Policy: A policy shift is needed towards long-term, sustainable funding with a focus on cross-sector collaboration and well-being beyond mere health. Meaningful systemic change is difficult in short-term funding rounds and impossible when we work in silos and fail to leverage the expertise of other sectors, including designers, communicators, artists, and more.

Data will also be vital to support evidence-based innovation and improvements. How can we know the true state of youth LGBTIQA+  health – and decide what funding is needed – when our census refuses to capture inclusive gender or relationship information? How can we embed health and well-being in all policy, when we don’t measure or frame the health impact of policy with equivalent metrics to economic impact?

Service delivery: Collaborative and considered design of services is key. Involving young people and lived experience – and paying for their time and expertise – will be essential in the future of health service development and delivery. Remaining agile and responsive is a vital part of the continuous improvement cycle.

Q: What advice do you have for health organisations wanting to engage with young people and/or what do they get wrong?

Don’t wait for perfect conditions to engage, because they aren’t coming. Do your best. Be open to feedback and change. Remain curious and creative.

Q: Any takeaways from the summit?

A: We know what we need to do to improve Australia’s health system and the health of Australians. We’ve known for years and decades. Why do we still so struggle to do it? 


A young Minister for Youth

Jasmine Elliott
Youth Health Forum member, Chair of the Australian Medical Students’ Association Rural Health Committee

Q: What are your key messages on what needs to be done at the following levels to improve health and health care for young people: politically, in policy and service delivery?

I feel like I could write for days under these banners, so I’ve included my top three for each heading!

Politically: Increased representation of young people in positions of power, including a young Minister for Youth.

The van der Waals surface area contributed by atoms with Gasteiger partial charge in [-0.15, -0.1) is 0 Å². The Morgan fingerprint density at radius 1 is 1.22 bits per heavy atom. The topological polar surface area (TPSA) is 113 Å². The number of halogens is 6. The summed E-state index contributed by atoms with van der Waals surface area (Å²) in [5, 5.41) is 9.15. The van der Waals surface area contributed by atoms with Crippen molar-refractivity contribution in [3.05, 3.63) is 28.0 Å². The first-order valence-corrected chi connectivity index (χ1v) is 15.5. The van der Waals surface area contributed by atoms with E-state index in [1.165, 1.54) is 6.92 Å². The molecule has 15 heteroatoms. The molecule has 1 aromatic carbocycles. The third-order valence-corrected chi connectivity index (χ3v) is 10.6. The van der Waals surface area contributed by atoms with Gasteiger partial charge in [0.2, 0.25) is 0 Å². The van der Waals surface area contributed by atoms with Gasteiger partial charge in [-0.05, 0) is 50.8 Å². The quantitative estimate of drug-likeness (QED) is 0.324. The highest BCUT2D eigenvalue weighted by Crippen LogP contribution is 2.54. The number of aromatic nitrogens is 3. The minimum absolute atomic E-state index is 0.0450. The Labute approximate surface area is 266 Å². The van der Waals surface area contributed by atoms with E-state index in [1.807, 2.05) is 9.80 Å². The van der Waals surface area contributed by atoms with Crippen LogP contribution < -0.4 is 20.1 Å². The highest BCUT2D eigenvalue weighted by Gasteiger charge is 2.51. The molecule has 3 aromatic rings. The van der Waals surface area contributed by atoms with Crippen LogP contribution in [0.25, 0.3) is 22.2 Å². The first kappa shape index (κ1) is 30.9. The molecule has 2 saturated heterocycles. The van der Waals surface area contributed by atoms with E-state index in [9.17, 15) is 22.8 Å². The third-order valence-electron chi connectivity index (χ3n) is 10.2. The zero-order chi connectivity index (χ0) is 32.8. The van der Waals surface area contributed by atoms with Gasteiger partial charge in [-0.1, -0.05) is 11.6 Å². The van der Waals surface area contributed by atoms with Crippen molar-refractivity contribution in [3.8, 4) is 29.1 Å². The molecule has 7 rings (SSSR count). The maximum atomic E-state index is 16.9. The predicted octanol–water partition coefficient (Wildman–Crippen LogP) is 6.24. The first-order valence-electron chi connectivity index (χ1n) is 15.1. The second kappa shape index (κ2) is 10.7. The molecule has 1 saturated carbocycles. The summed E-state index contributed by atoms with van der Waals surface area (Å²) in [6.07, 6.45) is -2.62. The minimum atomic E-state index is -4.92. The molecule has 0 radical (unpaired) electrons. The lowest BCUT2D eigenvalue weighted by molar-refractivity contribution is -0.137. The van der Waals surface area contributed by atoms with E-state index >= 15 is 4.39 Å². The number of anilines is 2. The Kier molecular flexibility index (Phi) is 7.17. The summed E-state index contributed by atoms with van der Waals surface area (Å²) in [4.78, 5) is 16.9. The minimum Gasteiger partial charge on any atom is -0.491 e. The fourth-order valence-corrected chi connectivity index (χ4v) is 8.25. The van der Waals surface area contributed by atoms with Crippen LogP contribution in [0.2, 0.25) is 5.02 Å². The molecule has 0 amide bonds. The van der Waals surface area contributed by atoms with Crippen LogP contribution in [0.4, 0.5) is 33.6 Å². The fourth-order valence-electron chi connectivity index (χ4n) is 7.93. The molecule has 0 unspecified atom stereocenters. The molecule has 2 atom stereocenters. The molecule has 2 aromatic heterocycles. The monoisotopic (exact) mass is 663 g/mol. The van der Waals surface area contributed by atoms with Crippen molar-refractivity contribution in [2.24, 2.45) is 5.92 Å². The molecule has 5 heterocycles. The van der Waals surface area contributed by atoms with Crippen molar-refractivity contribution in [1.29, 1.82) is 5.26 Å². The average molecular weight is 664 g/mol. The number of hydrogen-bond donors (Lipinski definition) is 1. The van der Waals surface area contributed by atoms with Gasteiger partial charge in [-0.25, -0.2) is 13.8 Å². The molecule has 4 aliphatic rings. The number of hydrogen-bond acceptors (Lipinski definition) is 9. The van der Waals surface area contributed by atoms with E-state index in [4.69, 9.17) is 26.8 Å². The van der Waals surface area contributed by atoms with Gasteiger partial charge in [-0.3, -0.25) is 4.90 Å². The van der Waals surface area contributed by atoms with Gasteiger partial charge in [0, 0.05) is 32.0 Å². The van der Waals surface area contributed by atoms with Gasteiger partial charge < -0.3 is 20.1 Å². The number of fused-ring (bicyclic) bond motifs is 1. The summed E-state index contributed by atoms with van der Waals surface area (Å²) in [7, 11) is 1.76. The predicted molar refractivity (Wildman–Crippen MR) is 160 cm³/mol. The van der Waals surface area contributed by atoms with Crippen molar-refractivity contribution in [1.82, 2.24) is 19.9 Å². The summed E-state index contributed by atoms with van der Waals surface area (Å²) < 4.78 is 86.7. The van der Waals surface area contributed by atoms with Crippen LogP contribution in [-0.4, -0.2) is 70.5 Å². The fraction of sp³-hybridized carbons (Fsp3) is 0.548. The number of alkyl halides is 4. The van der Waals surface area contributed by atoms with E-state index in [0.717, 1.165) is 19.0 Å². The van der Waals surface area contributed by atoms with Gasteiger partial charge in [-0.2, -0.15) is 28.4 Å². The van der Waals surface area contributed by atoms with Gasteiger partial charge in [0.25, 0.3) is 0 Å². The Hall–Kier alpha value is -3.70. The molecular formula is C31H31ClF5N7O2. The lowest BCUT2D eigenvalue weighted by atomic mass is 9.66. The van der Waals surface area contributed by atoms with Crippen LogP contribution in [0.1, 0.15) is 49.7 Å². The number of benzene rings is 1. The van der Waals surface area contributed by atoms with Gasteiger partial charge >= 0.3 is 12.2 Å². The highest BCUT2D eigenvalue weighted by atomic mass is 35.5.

Accountability frameworks for the involvement of young people in upstream (i.e. policy, funding) and downstream (i.e. service delivery and research) decisions pertaining to health delivery.

Future-focussed investment, including climate action and in a robust health workforce.

Socially: Ongoing financial support in the context of COVID-19 and preexisting underemployment of young people.

Ongoing research into the social determinants of health for young people and corresponding investment recommendations to improve these.

More flexible and affordable education and employment options

Service delivery: Flexibility of eligibility criteria with regard to age and condition severity to acknowledge variation in circumstances (e.g. a young person who is 18 but has lived independently for years compared a 20 year old who lives with, and is strongly connected to family).

Acknowledgement and utilisation of digital technologies in health literacy, service administration, records.

Transparent communication of cost prior to service delivery to allow young people to make decisions.

Q: What advice do you have for health organisations wanting to engage with young people and/or what do they get wrong?

Something which really came through in the (summit’s) conversation station on access and digital health is that engaging with young people isn’t a chore.

Consumer engagement and codesign are not meant to be activities which make work harder but ones that make it easier. The concept of giving young people a seat at the table and involving them from the beginning of the journey is far more effective than trying to shift a pre-existing entity based on feedback after-the-fact.

Often, organisations get this wrong by seeing a problem, coming up with a solution and “checking” the solution with young people, under the belief that this is codesign and understandably being frustrated when they have to significantly change their strategy, or it isn’t what young people want. Instead, let young people define the problem, partner with them to develop solutions and create something that is both provider and user friendly.

Q: What would the health system look like if young people were in charge?

I think it’s important to remember that we aren’t always asking for the health system to change for everyone when we call for youth representation in its governance.

We’re asking for a system that suits the people it’s caring for. For young people that looks like a health system which is more agile and adaptable to the needs of a diverse range of people, whether this is due to cultural background, sexual or gender identity, living situation, geographical or financial access.

It looks like a health system which involves young people at all levels of decision-making and service delivery and in all steps of the processes. It is a system which empowers young people to be collaborators on their health, rather than mere participants in a pre-existing model of care.

Q: Any takeaways from the summit?

For me, it was so exciting to see so many people so passionate about youth health – from young people to care providers, it was clear to me that there is a wealth of people eager for change in this space.

I think often we work and advocate in our own pockets and events such as the YHF Summit allow us to see that there is engagement across the sector – some amazing examples and role models to learn from going forward.